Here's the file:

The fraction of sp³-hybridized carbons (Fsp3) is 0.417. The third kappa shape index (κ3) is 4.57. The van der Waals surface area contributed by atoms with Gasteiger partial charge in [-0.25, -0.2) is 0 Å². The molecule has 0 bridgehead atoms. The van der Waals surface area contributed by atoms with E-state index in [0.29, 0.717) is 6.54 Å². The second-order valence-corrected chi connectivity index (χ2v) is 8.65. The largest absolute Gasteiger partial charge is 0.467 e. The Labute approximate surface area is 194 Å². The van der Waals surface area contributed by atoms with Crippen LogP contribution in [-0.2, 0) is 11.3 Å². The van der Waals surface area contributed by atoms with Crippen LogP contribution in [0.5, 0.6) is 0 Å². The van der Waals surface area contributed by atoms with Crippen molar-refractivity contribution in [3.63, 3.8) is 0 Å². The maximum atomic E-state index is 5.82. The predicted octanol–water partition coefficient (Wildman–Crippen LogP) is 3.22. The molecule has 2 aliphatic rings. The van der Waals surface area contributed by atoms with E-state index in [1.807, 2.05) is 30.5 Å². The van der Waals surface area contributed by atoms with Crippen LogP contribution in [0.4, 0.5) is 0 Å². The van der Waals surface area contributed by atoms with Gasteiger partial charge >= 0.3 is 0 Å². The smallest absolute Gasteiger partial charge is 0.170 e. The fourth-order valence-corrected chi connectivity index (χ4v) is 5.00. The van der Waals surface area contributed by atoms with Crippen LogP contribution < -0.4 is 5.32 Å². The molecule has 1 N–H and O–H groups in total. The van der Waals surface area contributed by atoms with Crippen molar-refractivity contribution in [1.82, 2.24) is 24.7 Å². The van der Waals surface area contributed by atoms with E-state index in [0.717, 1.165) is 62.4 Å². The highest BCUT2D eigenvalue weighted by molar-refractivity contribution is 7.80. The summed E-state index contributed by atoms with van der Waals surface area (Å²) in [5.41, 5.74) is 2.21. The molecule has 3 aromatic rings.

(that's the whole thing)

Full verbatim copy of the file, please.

The fraction of sp³-hybridized carbons (Fsp3) is 0.417. The third kappa shape index (κ3) is 4.57. The van der Waals surface area contributed by atoms with Gasteiger partial charge in [-0.25, -0.2) is 0 Å². The molecule has 0 bridgehead atoms. The van der Waals surface area contributed by atoms with E-state index in [0.29, 0.717) is 6.54 Å². The second-order valence-corrected chi connectivity index (χ2v) is 8.65. The largest absolute Gasteiger partial charge is 0.467 e. The Labute approximate surface area is 194 Å². The van der Waals surface area contributed by atoms with Crippen LogP contribution in [-0.2, 0) is 11.3 Å². The van der Waals surface area contributed by atoms with Crippen LogP contribution in [0.5, 0.6) is 0 Å². The van der Waals surface area contributed by atoms with Crippen molar-refractivity contribution in [3.63, 3.8) is 0 Å². The maximum atomic E-state index is 5.82. The predicted octanol–water partition coefficient (Wildman–Crippen LogP) is 3.22. The molecule has 2 aliphatic rings. The van der Waals surface area contributed by atoms with E-state index in [1.807, 2.05) is 30.5 Å². The van der Waals surface area contributed by atoms with Crippen LogP contribution in [0.4, 0.5) is 0 Å². The van der Waals surface area contributed by atoms with Gasteiger partial charge >= 0.3 is 0 Å². The smallest absolute Gasteiger partial charge is 0.170 e. The fourth-order valence-corrected chi connectivity index (χ4v) is 5.00. The van der Waals surface area contributed by atoms with Crippen LogP contribution < -0.4 is 5.32 Å². The molecule has 1 N–H and O–H groups in total. The van der Waals surface area contributed by atoms with Crippen molar-refractivity contribution in [1.82, 2.24) is 24.7 Å². The van der Waals surface area contributed by atoms with E-state index in [0.717, 1.165) is 62.4 Å². The highest BCUT2D eigenvalue weighted by molar-refractivity contribution is 7.80. The summed E-state index contributed by atoms with van der Waals surface area (Å²) in [5.41, 5.74) is 2.21. The molecule has 3 aromatic rings.